5. ^ a b Stacy Stewart (May 25, 2018). Subtropical Storm Alberto Discussion Number 1 (Report). National Hurricane Center. Retrieved May 25, 2018.
  6. ^ Daniel Brown (May 26, 2018). Subtropical Storm Alberto Advisory Number 5A (Report). National Hurricane Center. Retrieved May 26, 2018.
  7. ^ John Cangialosi; Robbie Berg (May 26, 2018). Subtropical Storm Alberto Discussion Number 4 (Report). National Hurricane Center. Retrieved May 26, 2018.
  8. ^ John Cangialosi (May 27, 2018). Subtropical Storm Alberto Discussion Number 8 (Report). National Hurricane Center. Retrieved May 28, 2018.
  9. ^ Daniel P. Brown (May 28, 2018). "Subtropical Storm Alberto Public Advisory Number 15". National Hurricane Center. Retrieved May 28, 2018.
  10. ^ Wenckstern, Erin. "The strangeness of Alberto: Making history over Great Lakes". The Weather Network. Retrieved June 1, 2018.
  11. ^ Theresa Waldrop; Faith Karimi (May 27, 2018). "Florida, Mississippi and Alabama declare emergencies ahead of storm Alberto". CNN. Archived from the original on May 30, 2018. Retrieved May 27, 2018.
  12. ^ Herskovitz, Jon (May 27, 2018). "Thousands evacuate as Storm Alberto powers toward Florida". Reuters. Retrieved May 28, 2018.
  13. ^ "Exxon pulls offshore workers; Shell, Chevron cut output due to Alberto". The Straits Times. Reuters. May 28, 2018. Retrieved May 28, 2018.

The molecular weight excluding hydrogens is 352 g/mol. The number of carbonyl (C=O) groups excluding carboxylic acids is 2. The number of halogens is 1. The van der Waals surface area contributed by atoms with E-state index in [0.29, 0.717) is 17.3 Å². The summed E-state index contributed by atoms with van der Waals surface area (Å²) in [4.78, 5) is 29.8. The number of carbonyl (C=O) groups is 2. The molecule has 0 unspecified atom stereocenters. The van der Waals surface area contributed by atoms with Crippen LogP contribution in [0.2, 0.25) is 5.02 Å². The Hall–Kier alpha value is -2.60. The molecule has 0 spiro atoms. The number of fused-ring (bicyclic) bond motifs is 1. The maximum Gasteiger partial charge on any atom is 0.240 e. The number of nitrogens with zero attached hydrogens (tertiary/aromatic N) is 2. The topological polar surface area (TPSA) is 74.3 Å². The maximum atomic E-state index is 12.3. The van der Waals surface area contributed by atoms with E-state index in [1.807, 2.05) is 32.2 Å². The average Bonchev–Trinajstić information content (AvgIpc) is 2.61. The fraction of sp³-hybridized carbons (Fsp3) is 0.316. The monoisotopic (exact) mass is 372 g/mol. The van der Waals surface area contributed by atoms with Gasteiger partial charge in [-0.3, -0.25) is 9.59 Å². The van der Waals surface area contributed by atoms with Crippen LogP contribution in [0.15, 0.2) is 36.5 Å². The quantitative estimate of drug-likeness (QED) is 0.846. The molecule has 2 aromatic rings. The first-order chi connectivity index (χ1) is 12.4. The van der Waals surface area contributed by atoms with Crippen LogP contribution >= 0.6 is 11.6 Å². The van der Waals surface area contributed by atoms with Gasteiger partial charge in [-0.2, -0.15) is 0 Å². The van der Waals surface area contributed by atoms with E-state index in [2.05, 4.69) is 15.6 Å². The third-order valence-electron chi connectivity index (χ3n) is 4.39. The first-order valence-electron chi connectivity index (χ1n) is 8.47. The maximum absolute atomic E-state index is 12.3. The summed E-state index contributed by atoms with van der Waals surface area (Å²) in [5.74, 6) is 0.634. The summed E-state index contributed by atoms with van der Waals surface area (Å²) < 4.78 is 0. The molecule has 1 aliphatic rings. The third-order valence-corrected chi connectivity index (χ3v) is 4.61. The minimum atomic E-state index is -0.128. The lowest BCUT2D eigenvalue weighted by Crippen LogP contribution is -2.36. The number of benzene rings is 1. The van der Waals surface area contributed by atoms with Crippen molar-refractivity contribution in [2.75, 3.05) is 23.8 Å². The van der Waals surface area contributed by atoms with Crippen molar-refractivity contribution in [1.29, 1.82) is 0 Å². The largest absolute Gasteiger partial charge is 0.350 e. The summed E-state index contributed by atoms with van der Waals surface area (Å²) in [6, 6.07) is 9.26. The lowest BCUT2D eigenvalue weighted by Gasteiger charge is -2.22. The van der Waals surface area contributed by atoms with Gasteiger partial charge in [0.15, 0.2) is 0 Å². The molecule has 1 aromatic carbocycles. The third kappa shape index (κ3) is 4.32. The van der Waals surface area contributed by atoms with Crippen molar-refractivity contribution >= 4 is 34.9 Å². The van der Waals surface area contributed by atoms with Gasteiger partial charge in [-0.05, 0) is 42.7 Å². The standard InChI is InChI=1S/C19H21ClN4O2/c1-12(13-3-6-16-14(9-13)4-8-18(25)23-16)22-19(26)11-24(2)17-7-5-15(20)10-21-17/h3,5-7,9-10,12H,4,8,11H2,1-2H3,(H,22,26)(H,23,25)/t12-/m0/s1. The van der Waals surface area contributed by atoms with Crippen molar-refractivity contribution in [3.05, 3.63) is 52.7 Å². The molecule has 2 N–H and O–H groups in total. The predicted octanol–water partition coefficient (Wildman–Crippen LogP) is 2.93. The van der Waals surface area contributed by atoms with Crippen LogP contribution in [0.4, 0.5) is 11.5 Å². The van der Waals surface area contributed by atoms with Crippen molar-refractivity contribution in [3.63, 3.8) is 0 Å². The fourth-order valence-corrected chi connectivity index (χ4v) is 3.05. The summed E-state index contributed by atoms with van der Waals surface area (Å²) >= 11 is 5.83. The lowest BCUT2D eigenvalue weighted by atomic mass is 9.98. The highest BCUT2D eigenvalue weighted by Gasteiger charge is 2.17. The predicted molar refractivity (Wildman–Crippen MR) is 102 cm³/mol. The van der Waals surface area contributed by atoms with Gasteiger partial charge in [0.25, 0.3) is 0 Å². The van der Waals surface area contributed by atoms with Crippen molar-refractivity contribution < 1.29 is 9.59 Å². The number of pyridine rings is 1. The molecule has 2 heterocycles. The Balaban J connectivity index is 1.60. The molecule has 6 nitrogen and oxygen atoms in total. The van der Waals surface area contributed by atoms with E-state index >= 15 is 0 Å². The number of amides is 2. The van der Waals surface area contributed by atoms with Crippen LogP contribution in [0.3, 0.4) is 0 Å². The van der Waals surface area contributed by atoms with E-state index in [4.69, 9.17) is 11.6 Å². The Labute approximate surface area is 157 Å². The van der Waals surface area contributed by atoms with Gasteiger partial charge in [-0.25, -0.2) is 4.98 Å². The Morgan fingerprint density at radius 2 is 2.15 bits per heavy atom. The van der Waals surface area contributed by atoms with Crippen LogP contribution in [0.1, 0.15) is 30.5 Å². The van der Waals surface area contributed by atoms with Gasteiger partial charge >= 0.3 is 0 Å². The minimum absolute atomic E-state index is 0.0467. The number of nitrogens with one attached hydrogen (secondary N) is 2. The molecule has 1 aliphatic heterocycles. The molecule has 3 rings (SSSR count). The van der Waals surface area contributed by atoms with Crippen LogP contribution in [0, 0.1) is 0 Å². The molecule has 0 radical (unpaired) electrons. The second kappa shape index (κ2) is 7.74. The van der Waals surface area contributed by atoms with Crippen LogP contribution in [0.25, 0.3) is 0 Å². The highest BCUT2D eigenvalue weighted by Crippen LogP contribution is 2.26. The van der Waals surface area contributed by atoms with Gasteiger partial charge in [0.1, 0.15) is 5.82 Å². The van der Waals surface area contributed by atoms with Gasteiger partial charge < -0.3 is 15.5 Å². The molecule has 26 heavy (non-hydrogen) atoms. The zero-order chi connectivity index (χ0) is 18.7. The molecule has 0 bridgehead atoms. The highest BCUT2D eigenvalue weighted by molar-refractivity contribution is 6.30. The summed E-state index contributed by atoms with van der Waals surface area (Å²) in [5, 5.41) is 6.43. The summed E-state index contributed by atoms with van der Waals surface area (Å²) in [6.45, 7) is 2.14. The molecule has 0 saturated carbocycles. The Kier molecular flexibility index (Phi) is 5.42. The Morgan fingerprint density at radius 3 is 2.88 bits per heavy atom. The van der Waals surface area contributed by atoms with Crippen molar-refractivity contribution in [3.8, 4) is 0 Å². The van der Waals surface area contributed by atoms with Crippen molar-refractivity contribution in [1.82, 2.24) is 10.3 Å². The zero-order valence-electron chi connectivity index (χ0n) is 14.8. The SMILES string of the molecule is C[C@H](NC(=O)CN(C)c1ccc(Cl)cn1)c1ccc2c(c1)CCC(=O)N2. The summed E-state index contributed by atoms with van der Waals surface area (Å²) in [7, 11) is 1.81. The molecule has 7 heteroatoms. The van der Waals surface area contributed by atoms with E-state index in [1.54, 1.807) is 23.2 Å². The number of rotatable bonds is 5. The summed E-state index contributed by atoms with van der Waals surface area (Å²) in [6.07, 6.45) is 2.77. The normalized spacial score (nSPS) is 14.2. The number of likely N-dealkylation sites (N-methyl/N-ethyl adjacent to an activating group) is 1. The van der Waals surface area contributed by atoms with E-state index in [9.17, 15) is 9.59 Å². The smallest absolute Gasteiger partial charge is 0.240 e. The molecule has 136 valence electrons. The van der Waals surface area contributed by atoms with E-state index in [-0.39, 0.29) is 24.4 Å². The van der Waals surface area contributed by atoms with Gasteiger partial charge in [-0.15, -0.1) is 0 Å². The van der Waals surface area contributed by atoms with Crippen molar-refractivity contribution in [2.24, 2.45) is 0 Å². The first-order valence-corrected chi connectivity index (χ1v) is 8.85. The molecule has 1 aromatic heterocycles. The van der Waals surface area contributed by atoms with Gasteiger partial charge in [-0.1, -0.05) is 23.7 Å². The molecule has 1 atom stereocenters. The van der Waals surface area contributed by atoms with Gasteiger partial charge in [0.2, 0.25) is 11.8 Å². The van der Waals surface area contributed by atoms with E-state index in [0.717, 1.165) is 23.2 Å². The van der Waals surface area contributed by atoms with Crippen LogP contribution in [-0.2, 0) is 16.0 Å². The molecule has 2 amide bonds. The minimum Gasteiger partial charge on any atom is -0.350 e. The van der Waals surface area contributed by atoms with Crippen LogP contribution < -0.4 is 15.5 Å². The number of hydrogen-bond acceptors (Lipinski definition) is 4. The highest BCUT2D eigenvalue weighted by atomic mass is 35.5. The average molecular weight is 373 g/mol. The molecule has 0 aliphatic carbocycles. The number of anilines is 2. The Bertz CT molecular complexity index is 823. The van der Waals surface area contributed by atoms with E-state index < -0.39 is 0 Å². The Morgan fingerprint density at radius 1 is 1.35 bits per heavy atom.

14. ^ "Tormenta subtropical "Alberto" solo dejó inundaciones leves en Yucatán" (in Spanish). May 26, 2018. Retrieved November 1, 2018.
  15. ^ "La tormenta Alberto se aleja de Cuba". El Nuevo Día (in Spanish). May 27, 2018. Retrieved May 29, 2018.
  16. ^ Cuba: Floods in Cuba Emergency Rapid Response Fund (RRF) No.9/2018. ACT Alliance (Report). June 18, 2018. ReliefWeb. Retrieved November 6, 2018.
  17. ^ a b c "Ha sido rápida la respuesta a los daños ocasionados por la tormenta subtropical Alberto". Government of Cuba (in Spanish). June 26, 2018. ReliefWeb. Retrieved November 6, 2018.
  18. ^ a b c Cuba se recupera de las intensas lluvias. Government of Cuba (Report) (in Spanish). June 12, 2018. ReliefWeb. Retrieved November 1, 2018.
  19. ^ a b Sebastian Kettley (May 29, 2018). "Storm Alberto damage in pictures: Latest as subtropical depression tracks north of Florida". Daily Express. Archived from the original on May 30, 2018. Retrieved May 29, 2018.